The 5 Equity Elements is a resource, or tool, that allows us to slow down, focus, and build our
own capacity to look inward and engage in crucial conversations and actions that will work
towards racial equity transformation. All of the programs and learning opportunities the DRE
offers are based within these elements. These programs include, but are not limited to:
- The PreK-8 Race and Equity Read-Alouds- A curriculum which provides a diverse array of literature that gives students mirrors into their own experiences and windows into the experiences of others who are different from them.
- Equity Leadership Teams- A committed and dedicated team of educators in each school building tasked with leading their school in promoting an anti-racist environment and encouraging courageous conversations centered on justice.
- Professional Learning Experiences
- Quarterly district-wide Equity Check-ups
Monthly administrative Race and Equity professional development trainings
- Learning & Liberation Labs- Workshops with renowned speakers and activists such as Dr. Jamila Lyiscott, Dr. Ken Hardy, Tim Wise, and more.
- 21 Day Racial Justice Challenge- A district-wide opportunity for personal
growth and education.
- Quarterly district-wide Equity Check-ups
- Racial Affinity Spaces
- District-wide BIPOC Affinity Gatherings
- School-based BIPOC Affinity Space (led by a stipended facilitator)
- Hispanic/Latinx Committee
- Asian American and Pacific Islander (AAPI) Committee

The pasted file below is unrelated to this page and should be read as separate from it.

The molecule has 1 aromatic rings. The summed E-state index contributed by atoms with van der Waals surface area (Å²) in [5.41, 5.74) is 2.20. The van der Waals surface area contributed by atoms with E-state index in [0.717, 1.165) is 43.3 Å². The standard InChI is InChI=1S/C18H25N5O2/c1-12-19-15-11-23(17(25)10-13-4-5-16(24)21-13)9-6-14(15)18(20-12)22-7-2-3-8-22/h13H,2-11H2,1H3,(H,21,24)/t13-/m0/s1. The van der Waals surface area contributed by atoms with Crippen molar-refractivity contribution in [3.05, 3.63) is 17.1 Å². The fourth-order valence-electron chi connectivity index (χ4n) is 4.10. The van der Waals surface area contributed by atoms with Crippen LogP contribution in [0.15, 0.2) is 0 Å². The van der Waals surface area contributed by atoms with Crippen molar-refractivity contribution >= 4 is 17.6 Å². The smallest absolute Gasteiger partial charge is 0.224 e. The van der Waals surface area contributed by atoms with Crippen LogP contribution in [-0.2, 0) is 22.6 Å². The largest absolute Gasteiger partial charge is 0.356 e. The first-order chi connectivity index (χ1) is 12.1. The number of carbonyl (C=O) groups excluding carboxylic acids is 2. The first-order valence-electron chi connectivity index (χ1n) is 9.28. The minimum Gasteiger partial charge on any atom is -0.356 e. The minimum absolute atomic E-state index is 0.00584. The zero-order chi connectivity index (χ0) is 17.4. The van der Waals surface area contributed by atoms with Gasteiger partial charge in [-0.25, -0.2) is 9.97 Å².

- AWARE- Alliance of White Anti-Racist Educators
These programs and initiatives are just a few of the opportunities provided that center the voices of the most marginalized as we work towards our goal of eradicating racism and making equity the norm. But the reality is that all of these programs and initiatives do not have a lasting, sustainable impact unless we are looking inwards to ourselves and constantly examining the ways in which we need to restructure and shift our own ideologies that have been steeped in bias as a result of our social conditioning. The truth is that there are still deep-rooted inequities that are marginalizing and causing harm to students, staff, and families within our town. It is our collective responsibility to work towards creating a culture that addresses these inequities head on, and celebrates, affirms, and centers our most marginalized.
The road to transformation starts with personal work, the ability to do an archaeological dig of self that helps determine whether we as individuals are helping to perpetuate or dismantle systems of oppression. Through individual commitment to our own personal work of raising our levels of racial consciousness, we can begin to build authentic relationships and community with those around us. Through community, we build capacity which helps keep this work sustainable. Only then can we reach true transformation. This work cannot be done by a singular individual or even a singular department. We all play a role in the maintenance and perpetuation of the current status quo; likewise, we must all play a role in creating a more just and equitable school community and society. True transformation, especially to the extent that we eradicate racism and make equity the norm, is a COLLECTIVE effort. The foundation of sustainable change in the name of justice is community. And we, over at the Department of Race and Equity, are grateful to be in community with you.
For more information about the DRE, please visit https://www.mpspride.org/domain/435.